With the vinyl comeback in full swing it seems only fitting to pay respect to this landmark product, which brought audio playing into everyone’s homes. We wonder how those deep bass lines on our hip-hop records might sound rolling through that giant vintage amplifier horn.
Release year: 1901
5. IBM Model 5150
Simply put, the debut of the 5150 is the point where the scales tipped and personal computing really became a thing. The porn quality sucked, though.
Release year: 1981
Known for: known as the IBM PC
Original price: $1,565
4. Sony Walkman
Until the Sony Walkman emerged, young men would have to actually listen to whatever garbage their parents were playing on the car stereo. Suddenly you could pop in a cassette tape of your favorite band, throw on headphones, and turn your lame parents and their awful music into mere background noise. Personal space was practically invented with this product.
3. Apple Macintosh
Nowadays, the GUI (aka Graphic User Interface) is a cornerstone of personal computing, but at one time in history such a concept was a bold, risky vision from two guys named Steve (and of course a bunch of other people at Apple). The Macintosh is nothing if not a testament to the power of stubbornness and innovation in the face of adversity.
2. Sony Trinitron
The Sony Trinitron became the benchmark television set during a transitional era that saw black and white turn to glorious color in most homes. A zillion dead brain cells later, TV lives on, though Trinitron isn’t exactly a household name these days.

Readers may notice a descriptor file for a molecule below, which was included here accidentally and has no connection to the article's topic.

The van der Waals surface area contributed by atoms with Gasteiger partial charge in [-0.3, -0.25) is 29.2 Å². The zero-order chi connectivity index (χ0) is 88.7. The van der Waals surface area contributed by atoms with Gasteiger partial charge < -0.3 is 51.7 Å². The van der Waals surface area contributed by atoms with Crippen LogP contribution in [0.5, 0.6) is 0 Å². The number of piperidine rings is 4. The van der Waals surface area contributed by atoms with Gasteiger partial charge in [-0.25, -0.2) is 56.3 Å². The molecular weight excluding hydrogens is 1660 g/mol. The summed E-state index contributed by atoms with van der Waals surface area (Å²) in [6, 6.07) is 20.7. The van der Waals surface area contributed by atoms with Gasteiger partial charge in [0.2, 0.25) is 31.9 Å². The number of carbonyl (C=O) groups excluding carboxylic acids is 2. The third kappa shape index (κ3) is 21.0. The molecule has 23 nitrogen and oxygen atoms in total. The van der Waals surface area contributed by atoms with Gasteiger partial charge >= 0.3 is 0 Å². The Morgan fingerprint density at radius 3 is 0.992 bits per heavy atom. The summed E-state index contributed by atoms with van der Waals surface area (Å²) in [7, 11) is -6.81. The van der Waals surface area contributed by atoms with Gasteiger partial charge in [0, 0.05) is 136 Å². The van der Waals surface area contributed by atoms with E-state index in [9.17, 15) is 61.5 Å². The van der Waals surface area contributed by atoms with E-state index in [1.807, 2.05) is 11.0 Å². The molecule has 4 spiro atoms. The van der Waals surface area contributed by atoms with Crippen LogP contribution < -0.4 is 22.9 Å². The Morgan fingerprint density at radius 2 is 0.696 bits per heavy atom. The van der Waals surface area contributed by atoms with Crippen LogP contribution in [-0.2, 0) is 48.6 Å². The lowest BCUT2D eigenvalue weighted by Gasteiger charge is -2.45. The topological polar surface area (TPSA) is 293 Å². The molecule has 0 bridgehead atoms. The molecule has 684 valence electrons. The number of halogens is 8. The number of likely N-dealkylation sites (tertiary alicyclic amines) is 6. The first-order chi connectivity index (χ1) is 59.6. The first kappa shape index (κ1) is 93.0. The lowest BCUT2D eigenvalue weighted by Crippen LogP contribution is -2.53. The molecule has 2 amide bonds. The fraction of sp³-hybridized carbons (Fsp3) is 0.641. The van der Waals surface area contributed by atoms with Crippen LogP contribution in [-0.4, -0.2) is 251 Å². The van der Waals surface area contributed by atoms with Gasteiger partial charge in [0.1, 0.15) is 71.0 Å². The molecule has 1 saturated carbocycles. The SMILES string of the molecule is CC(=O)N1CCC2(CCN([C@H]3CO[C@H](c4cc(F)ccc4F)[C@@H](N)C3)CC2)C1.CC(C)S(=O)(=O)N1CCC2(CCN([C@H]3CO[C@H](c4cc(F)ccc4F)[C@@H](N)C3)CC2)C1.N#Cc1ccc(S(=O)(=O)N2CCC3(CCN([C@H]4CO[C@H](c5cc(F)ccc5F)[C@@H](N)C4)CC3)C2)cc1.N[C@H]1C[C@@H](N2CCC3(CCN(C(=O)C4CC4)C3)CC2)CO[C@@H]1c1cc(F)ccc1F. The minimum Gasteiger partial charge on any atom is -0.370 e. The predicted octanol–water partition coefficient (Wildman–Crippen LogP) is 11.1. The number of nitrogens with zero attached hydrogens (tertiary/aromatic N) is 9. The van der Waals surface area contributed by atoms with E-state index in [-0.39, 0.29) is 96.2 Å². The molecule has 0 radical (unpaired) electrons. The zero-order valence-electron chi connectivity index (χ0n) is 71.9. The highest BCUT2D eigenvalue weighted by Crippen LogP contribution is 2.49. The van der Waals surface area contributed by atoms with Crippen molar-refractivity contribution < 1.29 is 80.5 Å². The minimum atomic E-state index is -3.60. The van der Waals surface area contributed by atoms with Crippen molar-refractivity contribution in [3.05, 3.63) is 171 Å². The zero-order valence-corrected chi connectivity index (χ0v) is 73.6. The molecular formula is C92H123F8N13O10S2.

Release year: 1968
1. Apple iPhone
Thanks to the iPhone, we could finally answer the question “is that a computer in your pocket or are you just happy to see me?” with “that’s a computer in my pocket, bitch.” And what a computer it was. With a colorful touch screen and eventually a mobile app store, the iPhone was just one of those gadgets that kind of changed the world overnight. While all the inventions on this list helped pave the way toward the future of now, it was the iPhone that really stood up and kicked the door off its hinges, for better or worse.
Release year: 2007
Original price: $499 (4GB) / $599 (8GB)
Check out our Tech category for more of the world’s greatest gadgets and gear.
The Remaining 30 Influential Gadgets:
21. IBM Thinkpad 700C
22. TomTom GPS
23. Phonemate 400 Answering Machine
24. Blackberry 6210
25. Apple iPad
26. Commodore 64
27. Polaroid Camera
28. Amazon Kindle
30. Toshiba DVD Player
31. Sony Playstation
33. Jerrold Cable Box
34. Nokia 3210
35. HP Deskjet
36. Palm Pilot
37. Motorola Dynatac 8000x
38. Apple iBook
39. Oculus Rift
40. Sony Discman D-50
41. Roku Netflix Player
43. Osborne 1
44. Nest Thermostat
45. Raspberry Pi
46. DJI Phantom
47. Yamaha Clavinova Digital Piano
49. Makerbot Replicator
50. Google Glass